How many of you with a thyroid disorder or diabetes are aware of their potential effects on your bone strength? Most of us associate bone loss and fractures with aging, and osteoporosis is generally considered an affliction of older menopausal women. While this is true, the younger among us may also be at risk for brittle bones if they suffering from other hormonal problems, some of them quite common and others rare but still possible. And they are more than a few, but usually easy to treat and even cure as long as you know you have them!
Low estrogen is notorious for causing bone loss. If you are a woman in menopause, you may have reasons to be screened for osteoporosis by bone mineral density before the usual recommended age of 65 since other factors may precipitate bone loss during menopause such as medications and illnesses or just plain genetics! But younger women with irregular menses or menses that have stopped for many months have the same risk. Some types of contraception such as Progesterone depots may also affect the bones.
Vitamin D deficiency: Yes, Vitamin D is a true hormone that we make on our skin when we are exposed to sunlight! In the wintertime we virtually make none and using a sunscreen in the summertime reduces composition by 95%! You should still protect yourself from skin cancer but could take at least 800 units of Vitamin D3 a day to avoid mobilizing other hormones that cause bone loss when Vitamin D is low.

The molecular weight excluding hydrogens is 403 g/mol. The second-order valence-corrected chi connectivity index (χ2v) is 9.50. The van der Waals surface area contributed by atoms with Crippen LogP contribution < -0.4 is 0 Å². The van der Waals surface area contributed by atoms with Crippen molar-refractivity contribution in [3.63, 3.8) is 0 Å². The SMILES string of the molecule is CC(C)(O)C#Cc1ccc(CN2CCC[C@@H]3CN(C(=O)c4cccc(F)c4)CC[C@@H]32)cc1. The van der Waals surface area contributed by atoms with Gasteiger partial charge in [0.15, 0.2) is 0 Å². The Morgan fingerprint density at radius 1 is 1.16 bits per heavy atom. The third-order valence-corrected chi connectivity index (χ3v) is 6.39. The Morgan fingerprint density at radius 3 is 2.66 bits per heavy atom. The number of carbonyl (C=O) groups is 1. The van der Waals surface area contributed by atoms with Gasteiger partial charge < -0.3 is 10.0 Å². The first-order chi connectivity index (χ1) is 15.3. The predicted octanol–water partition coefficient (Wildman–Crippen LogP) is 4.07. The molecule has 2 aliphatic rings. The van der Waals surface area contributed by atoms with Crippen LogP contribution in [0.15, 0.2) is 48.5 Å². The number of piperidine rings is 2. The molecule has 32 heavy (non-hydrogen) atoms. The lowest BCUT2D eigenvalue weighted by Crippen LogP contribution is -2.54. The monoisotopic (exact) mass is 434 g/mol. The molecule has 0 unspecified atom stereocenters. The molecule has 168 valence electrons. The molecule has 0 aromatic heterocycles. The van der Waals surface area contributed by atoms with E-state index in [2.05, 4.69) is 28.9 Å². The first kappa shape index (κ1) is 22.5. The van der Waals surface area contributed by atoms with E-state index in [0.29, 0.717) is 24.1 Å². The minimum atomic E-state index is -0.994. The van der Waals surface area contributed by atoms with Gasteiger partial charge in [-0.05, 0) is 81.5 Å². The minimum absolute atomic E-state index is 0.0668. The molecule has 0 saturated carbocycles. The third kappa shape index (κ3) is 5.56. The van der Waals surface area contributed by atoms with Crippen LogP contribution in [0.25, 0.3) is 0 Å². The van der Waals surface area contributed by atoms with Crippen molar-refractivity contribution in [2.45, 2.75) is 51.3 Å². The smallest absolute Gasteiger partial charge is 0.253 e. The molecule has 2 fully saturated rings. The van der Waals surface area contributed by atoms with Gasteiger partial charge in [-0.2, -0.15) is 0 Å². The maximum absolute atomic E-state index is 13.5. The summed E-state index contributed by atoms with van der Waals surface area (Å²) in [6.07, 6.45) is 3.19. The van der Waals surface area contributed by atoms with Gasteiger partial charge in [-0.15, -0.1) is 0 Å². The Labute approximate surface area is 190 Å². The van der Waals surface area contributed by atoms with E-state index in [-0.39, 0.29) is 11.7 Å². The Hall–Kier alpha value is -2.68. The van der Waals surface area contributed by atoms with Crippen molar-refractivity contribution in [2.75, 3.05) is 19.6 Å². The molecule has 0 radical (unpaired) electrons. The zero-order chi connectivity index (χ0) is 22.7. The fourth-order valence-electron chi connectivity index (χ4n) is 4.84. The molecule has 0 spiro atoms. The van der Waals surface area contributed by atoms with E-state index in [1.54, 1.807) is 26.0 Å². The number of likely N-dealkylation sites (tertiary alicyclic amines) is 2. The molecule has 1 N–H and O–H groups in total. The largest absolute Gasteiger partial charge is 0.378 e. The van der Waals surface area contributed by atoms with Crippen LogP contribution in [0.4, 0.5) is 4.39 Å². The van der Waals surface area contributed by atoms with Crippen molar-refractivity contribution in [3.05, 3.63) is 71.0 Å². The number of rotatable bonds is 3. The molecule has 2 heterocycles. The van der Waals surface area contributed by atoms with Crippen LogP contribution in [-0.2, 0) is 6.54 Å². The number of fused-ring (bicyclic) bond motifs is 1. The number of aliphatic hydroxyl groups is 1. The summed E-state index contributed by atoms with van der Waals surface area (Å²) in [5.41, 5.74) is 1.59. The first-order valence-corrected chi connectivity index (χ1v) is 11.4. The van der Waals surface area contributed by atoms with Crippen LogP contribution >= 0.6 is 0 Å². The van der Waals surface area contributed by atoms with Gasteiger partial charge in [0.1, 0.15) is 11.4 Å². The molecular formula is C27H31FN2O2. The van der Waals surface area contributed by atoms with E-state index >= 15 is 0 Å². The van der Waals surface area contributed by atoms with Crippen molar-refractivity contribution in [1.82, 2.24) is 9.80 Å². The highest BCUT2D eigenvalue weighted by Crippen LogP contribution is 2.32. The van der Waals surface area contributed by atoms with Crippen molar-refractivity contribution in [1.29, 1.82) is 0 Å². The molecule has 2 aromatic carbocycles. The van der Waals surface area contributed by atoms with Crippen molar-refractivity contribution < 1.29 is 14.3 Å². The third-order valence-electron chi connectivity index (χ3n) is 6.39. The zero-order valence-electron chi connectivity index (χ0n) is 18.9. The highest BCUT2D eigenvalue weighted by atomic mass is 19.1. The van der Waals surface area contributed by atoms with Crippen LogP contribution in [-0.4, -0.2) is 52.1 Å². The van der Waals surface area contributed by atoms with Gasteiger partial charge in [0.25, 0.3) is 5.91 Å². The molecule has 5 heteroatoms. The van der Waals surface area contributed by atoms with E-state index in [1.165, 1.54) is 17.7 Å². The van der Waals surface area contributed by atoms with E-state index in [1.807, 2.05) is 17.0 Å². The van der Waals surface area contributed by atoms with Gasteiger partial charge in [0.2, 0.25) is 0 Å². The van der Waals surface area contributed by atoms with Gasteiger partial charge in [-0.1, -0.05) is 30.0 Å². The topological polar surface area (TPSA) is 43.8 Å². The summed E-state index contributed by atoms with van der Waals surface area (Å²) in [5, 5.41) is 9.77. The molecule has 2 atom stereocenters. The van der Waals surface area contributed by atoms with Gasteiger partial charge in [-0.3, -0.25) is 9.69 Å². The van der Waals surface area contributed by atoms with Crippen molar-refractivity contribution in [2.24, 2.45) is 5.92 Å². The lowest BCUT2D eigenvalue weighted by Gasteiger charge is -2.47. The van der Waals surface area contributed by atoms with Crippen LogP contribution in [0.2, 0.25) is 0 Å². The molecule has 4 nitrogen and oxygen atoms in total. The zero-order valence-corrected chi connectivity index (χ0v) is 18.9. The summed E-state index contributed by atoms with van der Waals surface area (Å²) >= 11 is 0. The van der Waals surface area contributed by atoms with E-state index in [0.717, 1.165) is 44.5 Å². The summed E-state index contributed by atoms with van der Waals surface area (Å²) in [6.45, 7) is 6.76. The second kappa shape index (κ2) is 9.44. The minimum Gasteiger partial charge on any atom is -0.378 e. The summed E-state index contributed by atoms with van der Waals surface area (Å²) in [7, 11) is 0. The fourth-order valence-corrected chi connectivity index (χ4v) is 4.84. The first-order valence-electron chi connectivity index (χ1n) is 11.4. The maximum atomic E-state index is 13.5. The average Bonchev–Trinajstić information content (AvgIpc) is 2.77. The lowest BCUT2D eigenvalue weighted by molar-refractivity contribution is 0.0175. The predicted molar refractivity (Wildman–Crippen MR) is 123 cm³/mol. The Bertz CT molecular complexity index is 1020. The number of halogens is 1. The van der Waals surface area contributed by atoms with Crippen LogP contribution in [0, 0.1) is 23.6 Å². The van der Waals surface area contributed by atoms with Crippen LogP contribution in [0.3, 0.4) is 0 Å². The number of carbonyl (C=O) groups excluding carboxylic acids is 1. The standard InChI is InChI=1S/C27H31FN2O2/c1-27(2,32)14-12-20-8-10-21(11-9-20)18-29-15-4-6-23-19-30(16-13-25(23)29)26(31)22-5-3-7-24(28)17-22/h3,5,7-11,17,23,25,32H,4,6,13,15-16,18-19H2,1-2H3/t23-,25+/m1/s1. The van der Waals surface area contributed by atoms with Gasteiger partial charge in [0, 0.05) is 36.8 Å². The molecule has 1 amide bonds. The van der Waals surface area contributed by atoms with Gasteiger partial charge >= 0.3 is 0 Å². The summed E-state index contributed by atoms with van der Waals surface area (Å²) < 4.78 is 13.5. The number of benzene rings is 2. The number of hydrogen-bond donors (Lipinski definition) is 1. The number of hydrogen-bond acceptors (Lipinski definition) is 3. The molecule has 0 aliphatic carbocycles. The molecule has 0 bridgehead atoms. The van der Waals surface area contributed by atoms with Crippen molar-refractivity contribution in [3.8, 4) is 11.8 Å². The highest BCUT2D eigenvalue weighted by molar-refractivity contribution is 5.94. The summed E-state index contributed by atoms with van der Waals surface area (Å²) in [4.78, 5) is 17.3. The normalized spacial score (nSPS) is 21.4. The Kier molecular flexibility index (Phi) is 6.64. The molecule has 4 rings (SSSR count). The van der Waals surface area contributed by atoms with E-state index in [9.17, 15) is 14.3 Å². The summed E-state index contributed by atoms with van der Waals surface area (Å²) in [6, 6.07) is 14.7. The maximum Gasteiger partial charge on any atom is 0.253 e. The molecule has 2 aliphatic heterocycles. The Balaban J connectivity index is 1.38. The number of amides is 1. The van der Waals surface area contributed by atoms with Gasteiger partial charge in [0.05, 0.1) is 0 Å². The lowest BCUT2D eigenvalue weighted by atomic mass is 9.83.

Most of us have a dear friend of family member with diabetes and some of us may be extra sweet ourselves! Whereas most people with diabetes focus on their eyes, kidneys, small nerves and heart, they may not know that high sugars also affect bone quality and increase risk of fractures.
Thyroid balance is important not only for our weight and energy level, but also for our bones. An overactive thyroid or taking too much thyroid hormone to replace an underactive thyroid can make them brittle within a few months.
Extra parathyroid hormone made by an enlarged parathyroid gland in our neck is a common cause of fragile bones and osteoporosis. If your calcium level is higher than normal, you may have this easily treated condition.
High cortisol, a stress hormone made in our adrenals, although quite rare often presents with osteoporosis. If you have unexplained weight gain, diabetes, high blood pressure and fractures ask you doctor about the possibility of high cortisol. Better safe than sorry!
Dr. Panagiota (Penny) Andreopoulou is an Attending Endocrinologist in the Department of Medicine at Hospital for Special Surgery. Her clinical and academic interests include osteoporosis, calcium and phosphate metabolism and metabolic bone disorders. She is board-certified in Internal Medicine and Endocrinology, Diabetes and Metabolism.